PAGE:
Over 3000 exoplanets and hundreds of exoplanetary systems have been detected to date and we are now rapidly moving
toward an era where the focus is shifting from detection to direct imaging and spectroscopic characterization of these
new worlds and their atmospheres. NASA is currently studying several exoplanet characterization mission concepts for
the 2020 Decadal Survey ranging from probe class to flagships. Detailed and comprehensive exoplanet characterization,
particularly of exo-Earths, leading to assessment of habitability, or indeed detection of life, will require significant
advances beyond the current state-of-the-art in high contrast imaging and starlight suppression techniques which utilize
specially shaped precision optical elements to block the light from the parent star while controlling scattering and
diffraction thus revealing and enabling spectroscopic study of the orbiting exoplanets in reflected light. In this paper we
describe the two primary high contrast starlight suppression techniques currently being pursued by NASA: 1)
coronagraphs (including several design variations) and 2) free-flying starshades. These techniques are rapidly moving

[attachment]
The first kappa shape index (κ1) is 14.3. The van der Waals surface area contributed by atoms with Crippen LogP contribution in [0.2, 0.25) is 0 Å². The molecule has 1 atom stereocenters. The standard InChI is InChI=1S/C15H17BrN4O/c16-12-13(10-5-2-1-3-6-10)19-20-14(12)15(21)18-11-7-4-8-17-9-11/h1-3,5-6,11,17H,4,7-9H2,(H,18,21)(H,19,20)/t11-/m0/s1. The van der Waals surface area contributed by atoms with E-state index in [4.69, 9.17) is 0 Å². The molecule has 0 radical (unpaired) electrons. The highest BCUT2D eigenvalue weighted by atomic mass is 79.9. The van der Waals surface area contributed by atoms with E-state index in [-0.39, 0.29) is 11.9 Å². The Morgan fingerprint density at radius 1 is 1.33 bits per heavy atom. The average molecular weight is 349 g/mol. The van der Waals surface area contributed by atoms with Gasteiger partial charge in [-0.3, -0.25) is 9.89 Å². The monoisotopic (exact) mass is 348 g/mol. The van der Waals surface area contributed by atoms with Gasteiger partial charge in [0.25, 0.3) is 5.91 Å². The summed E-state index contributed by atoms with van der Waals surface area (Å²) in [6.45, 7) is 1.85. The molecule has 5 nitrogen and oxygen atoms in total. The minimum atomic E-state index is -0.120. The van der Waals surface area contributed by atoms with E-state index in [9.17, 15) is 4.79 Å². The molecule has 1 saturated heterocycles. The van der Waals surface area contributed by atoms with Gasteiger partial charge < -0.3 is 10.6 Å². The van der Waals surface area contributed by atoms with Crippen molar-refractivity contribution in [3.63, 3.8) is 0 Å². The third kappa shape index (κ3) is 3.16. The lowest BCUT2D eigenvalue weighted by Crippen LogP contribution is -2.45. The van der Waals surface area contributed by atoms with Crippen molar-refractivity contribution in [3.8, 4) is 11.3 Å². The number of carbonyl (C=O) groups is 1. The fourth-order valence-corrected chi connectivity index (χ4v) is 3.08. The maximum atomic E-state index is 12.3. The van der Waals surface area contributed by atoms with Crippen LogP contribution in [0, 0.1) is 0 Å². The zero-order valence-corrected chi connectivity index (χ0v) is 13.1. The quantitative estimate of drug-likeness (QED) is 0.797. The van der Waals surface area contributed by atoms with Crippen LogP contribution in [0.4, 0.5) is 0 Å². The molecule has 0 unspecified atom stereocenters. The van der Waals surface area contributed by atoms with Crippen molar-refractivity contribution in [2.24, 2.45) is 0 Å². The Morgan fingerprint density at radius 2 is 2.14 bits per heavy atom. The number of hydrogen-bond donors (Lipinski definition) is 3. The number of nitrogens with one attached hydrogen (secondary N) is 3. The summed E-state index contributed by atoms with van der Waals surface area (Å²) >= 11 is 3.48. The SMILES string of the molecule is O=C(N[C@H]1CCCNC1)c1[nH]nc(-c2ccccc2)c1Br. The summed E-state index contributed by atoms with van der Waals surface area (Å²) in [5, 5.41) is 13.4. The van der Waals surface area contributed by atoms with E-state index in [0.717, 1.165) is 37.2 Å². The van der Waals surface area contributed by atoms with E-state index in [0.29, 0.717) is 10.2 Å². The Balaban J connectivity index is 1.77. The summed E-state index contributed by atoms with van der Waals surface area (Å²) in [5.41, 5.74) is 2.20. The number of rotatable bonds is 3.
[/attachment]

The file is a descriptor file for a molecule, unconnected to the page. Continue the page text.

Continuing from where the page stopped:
from the technology development phase to the design and engineering phase and we discuss the prospects and projected
performance for future exoplanet characterization missions utilizing these techniques coupled with large aperture
telescopes in space.
The Spitzer Space Telescope (formally known as SIRTF) was successfully launched on August 25, 2003, and has completed its initial in-orbit checkout and science validation and calibration period. The measured performance of the observatory has met or exceeded all of its high-level requirements, it entered normal operations in January 2004, and is returning high-quality science data. A superfluid-helium cooled 85 cm diameter telescope provides extremely low infrared backgrounds and feeds three science instruments covering wavelengths ranging from 3.6 to 160 microns. The telescope optical quality is excellent, providing diffraction-limited performance down to wavelengths below 6.5 microns. Based on the first helium mass and boil-off rate measurements, a cryogenic lifetime in excess of 5 years is expected. This presentation will provide a summary of the overall performance of the observatory, with an emphasis on those performance parameters that have the greatest impact on its ultimate science return.